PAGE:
And this is why it's called a five chamber because the aorta is now visible and it's being considered a fifth chamber. The next few is called the typical two chamber view. To get the typical two chamber view go back to the atypical four chamber then rotate the pro counterclockwise by about 90 degrees. And you should get a view similar to this, with only the left atrium and the left ventricle visible, being separated by the mitral valve. If you rotate the probe counterclockwise a little bit more 30 to 60 degrees with the knob now pointing roughly toward the patient's right shoulder again, you'll get the typical three chamber view, which is basically the same as the left long pair sternal. Because the aorta is now visible, together with the aortic valve, that's it for the atypical window.
Now let's move on to the sub costal window. The subclass the window is achieved by placing the probe in the epigastric region and we get two views from the subclass terminal. The first view is called the subclass to fight for chamber view. And we get this by placing the probe in the epigastric almost parallel to the abdominal wall parallel to the skin. So extreme cranial tilt, with the knob pointing laterally. And what we get is a view similar to this, which kind of looks like the typical for chamber view, but with the heart kind of tilted sideways a little bit instead of vertical.
And we see the same structures, which are the two atria and the two ventricles, separated by the mitral and tricuspid valves. Keeping the probe in the same place, rotate the probe counterclockwise about 90 degrees so that the knob now points upwards, and you get this view which is called the sub costal IVC view. This is the right atrium, and this is the IVC or the inferior vena cava and this up here is the liver. This was our last view, you do Echo, you always have to try and look at all of these views in this order. As we move along the course you'll learn what we're supposed to look for in each of these views. Just so that you know, these views aren't all the standard views and echo, I've left out a couple for the sake of simplicity, because you don't want to overwhelm yourself with too much information at this stage.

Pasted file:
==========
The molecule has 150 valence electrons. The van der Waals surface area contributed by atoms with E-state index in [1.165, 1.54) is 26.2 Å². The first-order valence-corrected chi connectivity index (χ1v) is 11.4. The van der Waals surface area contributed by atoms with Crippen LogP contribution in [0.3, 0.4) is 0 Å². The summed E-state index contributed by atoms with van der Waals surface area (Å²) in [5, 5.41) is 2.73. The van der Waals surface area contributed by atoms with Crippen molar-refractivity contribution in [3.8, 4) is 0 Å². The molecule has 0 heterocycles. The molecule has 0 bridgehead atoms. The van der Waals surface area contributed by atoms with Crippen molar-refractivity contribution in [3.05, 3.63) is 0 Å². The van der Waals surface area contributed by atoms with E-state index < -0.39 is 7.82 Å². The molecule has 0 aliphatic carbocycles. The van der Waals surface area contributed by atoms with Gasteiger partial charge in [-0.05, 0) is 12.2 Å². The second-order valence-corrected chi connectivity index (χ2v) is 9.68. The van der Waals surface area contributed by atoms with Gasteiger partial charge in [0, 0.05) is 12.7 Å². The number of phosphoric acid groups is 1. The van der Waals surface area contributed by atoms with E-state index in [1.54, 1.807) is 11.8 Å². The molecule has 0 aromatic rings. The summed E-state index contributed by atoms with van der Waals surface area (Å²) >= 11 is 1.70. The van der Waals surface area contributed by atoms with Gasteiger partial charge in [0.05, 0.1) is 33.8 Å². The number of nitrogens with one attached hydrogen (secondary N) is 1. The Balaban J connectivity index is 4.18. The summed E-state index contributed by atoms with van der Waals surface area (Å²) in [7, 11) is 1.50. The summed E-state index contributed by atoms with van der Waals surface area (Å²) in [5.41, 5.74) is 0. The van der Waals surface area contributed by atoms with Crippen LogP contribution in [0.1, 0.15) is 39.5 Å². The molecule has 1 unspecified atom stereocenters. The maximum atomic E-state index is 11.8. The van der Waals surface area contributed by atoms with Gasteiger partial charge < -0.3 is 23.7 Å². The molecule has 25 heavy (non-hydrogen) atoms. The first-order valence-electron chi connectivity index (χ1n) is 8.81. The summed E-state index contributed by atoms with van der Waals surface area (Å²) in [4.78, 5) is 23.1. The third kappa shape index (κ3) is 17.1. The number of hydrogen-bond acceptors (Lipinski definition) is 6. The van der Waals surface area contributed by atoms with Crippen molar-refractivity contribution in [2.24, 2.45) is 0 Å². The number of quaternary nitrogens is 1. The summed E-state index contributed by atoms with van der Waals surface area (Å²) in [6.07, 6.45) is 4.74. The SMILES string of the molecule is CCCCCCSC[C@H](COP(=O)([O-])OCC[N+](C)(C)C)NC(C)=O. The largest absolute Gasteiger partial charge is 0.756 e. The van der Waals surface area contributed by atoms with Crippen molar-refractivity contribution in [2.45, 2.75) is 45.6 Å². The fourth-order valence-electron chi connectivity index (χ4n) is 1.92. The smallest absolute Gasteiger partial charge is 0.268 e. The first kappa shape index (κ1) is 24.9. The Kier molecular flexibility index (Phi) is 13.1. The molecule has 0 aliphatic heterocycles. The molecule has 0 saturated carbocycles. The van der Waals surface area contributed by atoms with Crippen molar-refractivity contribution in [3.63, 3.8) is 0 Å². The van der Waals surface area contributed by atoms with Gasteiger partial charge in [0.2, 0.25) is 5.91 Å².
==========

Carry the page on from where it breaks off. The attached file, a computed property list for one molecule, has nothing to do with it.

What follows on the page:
Just practice these views until you're comfortable getting them first before moving on. It'll take some time. Again, I recommend using a simulator like virtual echo first, and I recommend you check my other free course. Once you're ready, I'll see you in the next lecture assessing Lv sizing function. See you there